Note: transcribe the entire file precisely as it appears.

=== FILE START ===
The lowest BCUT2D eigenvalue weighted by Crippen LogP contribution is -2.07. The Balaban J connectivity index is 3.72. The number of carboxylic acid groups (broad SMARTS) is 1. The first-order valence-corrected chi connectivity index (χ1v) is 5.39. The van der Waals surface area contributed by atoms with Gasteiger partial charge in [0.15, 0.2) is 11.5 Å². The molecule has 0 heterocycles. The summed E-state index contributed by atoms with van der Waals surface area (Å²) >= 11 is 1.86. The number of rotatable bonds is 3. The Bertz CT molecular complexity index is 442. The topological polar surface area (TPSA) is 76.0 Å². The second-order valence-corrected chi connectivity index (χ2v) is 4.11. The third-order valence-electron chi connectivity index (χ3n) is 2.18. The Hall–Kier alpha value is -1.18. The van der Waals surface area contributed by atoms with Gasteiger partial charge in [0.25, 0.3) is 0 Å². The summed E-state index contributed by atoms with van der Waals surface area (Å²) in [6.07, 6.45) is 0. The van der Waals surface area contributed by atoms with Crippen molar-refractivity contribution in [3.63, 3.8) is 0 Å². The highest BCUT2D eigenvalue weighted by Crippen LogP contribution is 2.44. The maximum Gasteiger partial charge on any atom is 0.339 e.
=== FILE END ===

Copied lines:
The lowest BCUT2D eigenvalue weighted by Crippen LogP contribution is -2.07. The Balaban J connectivity index is 3.72. The number of carboxylic acid groups (broad SMARTS) is 1. The first-order valence-corrected chi connectivity index (χ1v) is 5.39. The van der Waals surface area contributed by atoms with Gasteiger partial charge in [0.15, 0.2) is 11.5 Å². The molecule has 0 heterocycles. The summed E-state index contributed by atoms with van der Waals surface area (Å²) >= 11 is 1.86. The number of rotatable bonds is 3. The Bertz CT molecular complexity index is 442. The topological polar surface area (TPSA) is 76.0 Å². The second-order valence-corrected chi connectivity index (χ2v) is 4.11. The third-order valence-electron chi connectivity index (χ3n) is 2.18. The Hall–Kier alpha value is -1.18. The van der Waals surface area contributed by atoms with Gasteiger partial charge in [0.25, 0.3) is 0 Å². The summed E-state index contributed by atoms with van der Waals surface area (Å²) in [6.07, 6.45) is 0. The van der Waals surface area contributed by atoms with Crippen molar-refractivity contribution in [3.63, 3.8) is 0 Å². The highest BCUT2D eigenvalue weighted by Crippen LogP contribution is 2.44. The maximum Gasteiger partial charge on any atom is 0.339 e.